The Farthest North of Humanness

Letters of Percy Grainger, 1901-1914 Percy Grainger Kay Dreyfus. ****** ------------- s-, , , , , ,~~~~--~~~~. ------------||-- - -|-- o ! The Farthest North of Humanness “To give way to human.

The Farthest North of Humanness


Farthest North

When it became clear that they would miss the pole, Nansen and companion Hjalmar Johansen struck off by themselves. Racing the shrinking pack-ice, they attempted, by dog-sled, to go "farthest north.

Farthest North

"If Outside magazine had been around during the first turn of the century, Fridtjof Nansen would have been its No. 1 cover boy."—The Chicago Sun-Times In September of 1893, Norwegian zoologist Fridtjof Nansen and crew manned the schooner Fram, intending to drift, frozen in the Arctic pack-ice, to the North Pole. When it became clear that they would miss the pole, Nansen and companion Hjalmar Johansen struck off by themselves. Racing the shrinking pack-ice, they attempted, by dog-sled, to go "farthest north." They survived a winter in a moss hut eating walruses and polar bears, and the public assumed they were dead. In the spring of 1896, after three years of trekking, and having made it to within four degrees of the pole, they returned to safety. Nansen's narrative stands with the best writing on polar exploration. 20 b/w photographs. Skyhorse Publishing, along with our Arcade, Good Books, Sports Publishing, and Yucca imprints, is proud to publish a broad range of biographies, autobiographies, and memoirs. Our list includes biographies on well-known historical figures like Benjamin Franklin, Nelson Mandela, and Alexander Graham Bell, as well as villains from history, such as Heinrich Himmler, John Wayne Gacy, and O. J. Simpson. We have also published survivor stories of World War II, memoirs about overcoming adversity, first-hand tales of adventure, and much more. While not every title we publish becomes a New York Times bestseller or a national bestseller, we are committed to books on subjects that are sometimes overlooked and to authors whose work might not otherwise find a home.

Farthest North

Reproduction of the original: Farthest North by Fridtjof Nansen

Farthest North

Reproduction of the original: Farthest North by Fridtjof Nansen

Ice Ship

16 17 18 19 20 21 22 23 24 25 26 27 28 29 30 31 32 33 34 35 10 12 13 Sverdrup, in his section of Farthest North, II:553. Sverdrup, in his section of Farthest North, II:620–22. Sverdrup, in his section of Farthest North, II:625.

Ice Ship

In the golden age of polar exploration (from the mid-1800s to the early 1900s), many an expedition set out to answer the big questionÑwas the Arctic a continent, an open ocean beyond a barrier of ice, or an ocean covered with ice? No one knew, for the ice had kept its secret well; ships trying to penetrate it all failed, often catastrophically. NorwayÕs charismatic scientist-explorer Fridtjof Nansen, convinced that it was a frozen ocean, intended to prove it in a novel if risky way: by building a ship capable of withstanding the ice, joining others on an expedition, then drifting wherever it took them, on a relentless one-way journey into discovery and fame . . . or oblivion. Ice Ship is the story of that extraordinary ship, the Fram, from conception to construction, through twenty years of three epic expeditions, to its final resting place as a museum. It is also the story of the extraordinary men who steered the Fram over the course of 84,000 miles: on a three-year, ice-bound drift, finding out what the Arctic really was; in a remarkable four-year exploration of unmapped lands in the vast Canadian Arctic; and on a twoÐyear voyage to Antarctica, where another famous Norwegian explorer, Roald Amundsen, claimed the South Pole. Ice Ship will appeal to all those fascinated with polar exploration, maritime adventure, and wooden ships, and will captivate readers of such books as The Endurance, In the Heart of the Sea, and The Last Place on Earth. With more than 100 original photographs, the book brings the Fram to life and light.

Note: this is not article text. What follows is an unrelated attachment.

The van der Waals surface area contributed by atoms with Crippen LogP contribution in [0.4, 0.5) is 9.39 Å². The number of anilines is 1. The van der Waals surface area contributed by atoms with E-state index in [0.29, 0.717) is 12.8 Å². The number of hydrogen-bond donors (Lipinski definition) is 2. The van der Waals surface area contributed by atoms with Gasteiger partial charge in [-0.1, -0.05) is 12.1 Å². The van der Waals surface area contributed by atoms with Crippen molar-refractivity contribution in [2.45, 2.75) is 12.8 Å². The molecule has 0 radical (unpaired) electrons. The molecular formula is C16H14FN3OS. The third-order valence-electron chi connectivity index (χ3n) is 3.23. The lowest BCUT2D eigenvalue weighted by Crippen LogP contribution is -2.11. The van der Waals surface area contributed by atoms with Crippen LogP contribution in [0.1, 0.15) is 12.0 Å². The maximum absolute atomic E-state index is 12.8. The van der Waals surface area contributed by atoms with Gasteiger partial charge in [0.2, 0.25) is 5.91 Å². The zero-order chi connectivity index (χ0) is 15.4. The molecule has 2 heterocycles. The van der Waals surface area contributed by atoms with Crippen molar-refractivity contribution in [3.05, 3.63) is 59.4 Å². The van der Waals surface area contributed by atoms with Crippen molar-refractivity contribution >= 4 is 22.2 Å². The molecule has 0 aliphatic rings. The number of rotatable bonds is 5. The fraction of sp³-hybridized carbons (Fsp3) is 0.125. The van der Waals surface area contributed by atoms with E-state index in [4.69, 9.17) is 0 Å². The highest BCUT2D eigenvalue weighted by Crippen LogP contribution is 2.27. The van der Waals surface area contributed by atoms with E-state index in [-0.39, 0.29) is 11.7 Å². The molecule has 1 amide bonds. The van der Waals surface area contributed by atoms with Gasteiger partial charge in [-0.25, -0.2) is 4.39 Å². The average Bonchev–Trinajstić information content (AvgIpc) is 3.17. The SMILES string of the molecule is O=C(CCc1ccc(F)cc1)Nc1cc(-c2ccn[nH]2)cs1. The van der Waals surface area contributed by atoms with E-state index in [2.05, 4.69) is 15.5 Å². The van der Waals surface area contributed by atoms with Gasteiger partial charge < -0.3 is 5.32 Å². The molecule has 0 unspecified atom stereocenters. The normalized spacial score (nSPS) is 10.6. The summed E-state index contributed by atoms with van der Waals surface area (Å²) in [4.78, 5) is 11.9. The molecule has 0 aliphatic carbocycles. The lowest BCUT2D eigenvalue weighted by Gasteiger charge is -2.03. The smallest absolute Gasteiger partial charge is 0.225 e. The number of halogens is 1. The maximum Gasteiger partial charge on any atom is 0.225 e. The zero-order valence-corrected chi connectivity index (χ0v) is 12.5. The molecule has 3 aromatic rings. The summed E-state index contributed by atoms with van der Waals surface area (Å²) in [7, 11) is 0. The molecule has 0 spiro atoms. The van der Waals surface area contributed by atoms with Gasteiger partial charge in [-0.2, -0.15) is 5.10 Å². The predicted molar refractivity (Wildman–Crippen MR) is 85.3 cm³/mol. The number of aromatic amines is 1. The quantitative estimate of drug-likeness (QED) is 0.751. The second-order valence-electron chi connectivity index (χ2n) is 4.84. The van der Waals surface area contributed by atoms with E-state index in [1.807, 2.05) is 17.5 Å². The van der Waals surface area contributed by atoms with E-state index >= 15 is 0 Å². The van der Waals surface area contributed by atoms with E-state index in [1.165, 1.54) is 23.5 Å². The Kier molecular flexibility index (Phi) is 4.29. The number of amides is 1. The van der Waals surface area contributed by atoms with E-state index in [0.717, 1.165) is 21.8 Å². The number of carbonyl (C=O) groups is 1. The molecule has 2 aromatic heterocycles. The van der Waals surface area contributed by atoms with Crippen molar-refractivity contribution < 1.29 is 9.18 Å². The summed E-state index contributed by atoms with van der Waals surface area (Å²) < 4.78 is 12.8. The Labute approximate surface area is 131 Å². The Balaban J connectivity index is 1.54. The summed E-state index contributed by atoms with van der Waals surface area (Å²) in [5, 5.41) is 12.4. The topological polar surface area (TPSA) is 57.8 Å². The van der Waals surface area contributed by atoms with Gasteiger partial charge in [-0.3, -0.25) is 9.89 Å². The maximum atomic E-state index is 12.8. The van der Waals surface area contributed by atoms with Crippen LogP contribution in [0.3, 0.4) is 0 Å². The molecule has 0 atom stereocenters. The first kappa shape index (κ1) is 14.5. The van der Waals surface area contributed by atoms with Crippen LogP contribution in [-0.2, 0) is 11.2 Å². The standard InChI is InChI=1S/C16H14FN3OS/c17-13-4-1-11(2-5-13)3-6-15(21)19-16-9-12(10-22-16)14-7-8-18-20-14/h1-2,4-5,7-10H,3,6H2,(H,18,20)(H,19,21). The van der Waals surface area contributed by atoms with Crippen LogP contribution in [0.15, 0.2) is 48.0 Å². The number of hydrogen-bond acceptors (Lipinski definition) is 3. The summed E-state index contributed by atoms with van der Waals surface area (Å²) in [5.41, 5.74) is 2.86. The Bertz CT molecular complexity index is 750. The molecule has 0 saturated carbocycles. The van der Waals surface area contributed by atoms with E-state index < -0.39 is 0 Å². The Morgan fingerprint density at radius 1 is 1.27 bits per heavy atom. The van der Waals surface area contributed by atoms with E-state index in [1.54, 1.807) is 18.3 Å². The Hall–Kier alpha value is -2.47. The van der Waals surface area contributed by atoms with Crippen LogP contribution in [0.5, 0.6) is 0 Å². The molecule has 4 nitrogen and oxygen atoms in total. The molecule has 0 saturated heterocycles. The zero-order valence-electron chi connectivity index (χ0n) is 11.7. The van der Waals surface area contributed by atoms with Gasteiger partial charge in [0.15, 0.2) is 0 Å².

Fridtjof Nansen s Farthest North

FARTHEST NORTH : BEING THE NARRATIVE OF THE VOYAGE AND EXPLORA . TION OF THE FRAM 1893-96 AND THE FIFTEEN MONTHS ' SLEDGE EXPEDITION BY DR . NANSEN AND LIEUT . JOHANSEN WITH AN APPENDIX BY OTTO SVERDRUP . CHAPTER I. INTRODUCTION .

Fridtjof Nansen s  Farthest North


Farthest North Illustrated

In 1893 Fridtjof Nansen set sail for the North Pole in the Fram, a ship specially designed to be frozen into the polar ice cap, withstand its crushing pressures, and travel north with the sea's drift.

Farthest North  Illustrated

In 1893 Fridtjof Nansen set sail for the North Pole in the Fram, a ship specially designed to be frozen into the polar ice cap, withstand its crushing pressures, and travel north with the sea's drift. Experts said that such a ship couldn't be built and that the mission was tantamount to suicide. Farthest North, first published in 1897 to great popular acclaim, is the stirring, first-person account of the Fram and her historic voyage. Nansen tells of his expedition's struggle against snowdrifts, ice floes, polar bears, scurvy, gnawing hunger, and the seemingly endless polar night that transformed the Fram into a "cold prison of loneliness." Once it became clear that the Fram could drift no farther, Nansen and crew member Hjalmar Johansen set out on a harrowing fifteen-month sledge journey to reach their destination by foot, which required them to share a sleeping bag of rotting reindeer fur and to feed the weaker sled dogs to the stronger ones. In the end they traveled 146 miles farther north than any Westerner had gone before, representing the greatest single gain in polar exploration in four centuries.